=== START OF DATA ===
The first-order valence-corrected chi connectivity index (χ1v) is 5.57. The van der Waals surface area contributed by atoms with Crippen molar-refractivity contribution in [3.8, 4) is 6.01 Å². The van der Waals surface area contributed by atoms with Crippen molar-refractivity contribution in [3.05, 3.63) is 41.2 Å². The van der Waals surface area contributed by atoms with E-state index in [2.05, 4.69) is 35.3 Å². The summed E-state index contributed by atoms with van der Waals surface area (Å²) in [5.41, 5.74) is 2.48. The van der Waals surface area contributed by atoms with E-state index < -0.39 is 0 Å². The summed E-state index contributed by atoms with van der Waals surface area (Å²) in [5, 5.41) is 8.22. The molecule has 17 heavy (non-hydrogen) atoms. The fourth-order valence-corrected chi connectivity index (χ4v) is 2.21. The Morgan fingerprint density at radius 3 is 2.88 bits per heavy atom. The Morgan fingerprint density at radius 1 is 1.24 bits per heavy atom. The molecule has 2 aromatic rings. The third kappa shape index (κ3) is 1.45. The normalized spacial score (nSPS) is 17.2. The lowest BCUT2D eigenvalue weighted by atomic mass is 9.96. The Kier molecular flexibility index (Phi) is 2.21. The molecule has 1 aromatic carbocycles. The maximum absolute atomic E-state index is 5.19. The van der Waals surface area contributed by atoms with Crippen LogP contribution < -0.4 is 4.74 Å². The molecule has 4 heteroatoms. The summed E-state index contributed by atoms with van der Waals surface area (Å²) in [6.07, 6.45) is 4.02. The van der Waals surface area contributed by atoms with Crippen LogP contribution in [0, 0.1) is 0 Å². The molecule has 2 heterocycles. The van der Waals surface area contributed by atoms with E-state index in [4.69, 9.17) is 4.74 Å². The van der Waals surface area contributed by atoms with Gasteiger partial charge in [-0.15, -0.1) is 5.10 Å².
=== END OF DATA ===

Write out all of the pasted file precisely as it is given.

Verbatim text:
The first-order valence-corrected chi connectivity index (χ1v) is 5.57. The van der Waals surface area contributed by atoms with Crippen molar-refractivity contribution in [3.8, 4) is 6.01 Å². The van der Waals surface area contributed by atoms with Crippen molar-refractivity contribution in [3.05, 3.63) is 41.2 Å². The van der Waals surface area contributed by atoms with E-state index in [2.05, 4.69) is 35.3 Å². The summed E-state index contributed by atoms with van der Waals surface area (Å²) in [5.41, 5.74) is 2.48. The van der Waals surface area contributed by atoms with E-state index < -0.39 is 0 Å². The summed E-state index contributed by atoms with van der Waals surface area (Å²) in [5, 5.41) is 8.22. The molecule has 17 heavy (non-hydrogen) atoms. The fourth-order valence-corrected chi connectivity index (χ4v) is 2.21. The Morgan fingerprint density at radius 3 is 2.88 bits per heavy atom. The Morgan fingerprint density at radius 1 is 1.24 bits per heavy atom. The molecule has 2 aromatic rings. The third kappa shape index (κ3) is 1.45. The normalized spacial score (nSPS) is 17.2. The lowest BCUT2D eigenvalue weighted by atomic mass is 9.96. The Kier molecular flexibility index (Phi) is 2.21. The molecule has 1 aromatic carbocycles. The maximum absolute atomic E-state index is 5.19. The van der Waals surface area contributed by atoms with Crippen LogP contribution < -0.4 is 4.74 Å². The molecule has 4 heteroatoms. The summed E-state index contributed by atoms with van der Waals surface area (Å²) in [6.07, 6.45) is 4.02. The van der Waals surface area contributed by atoms with Crippen LogP contribution in [0, 0.1) is 0 Å². The molecule has 2 heterocycles. The van der Waals surface area contributed by atoms with E-state index in [4.69, 9.17) is 4.74 Å². The van der Waals surface area contributed by atoms with Gasteiger partial charge in [-0.15, -0.1) is 5.10 Å².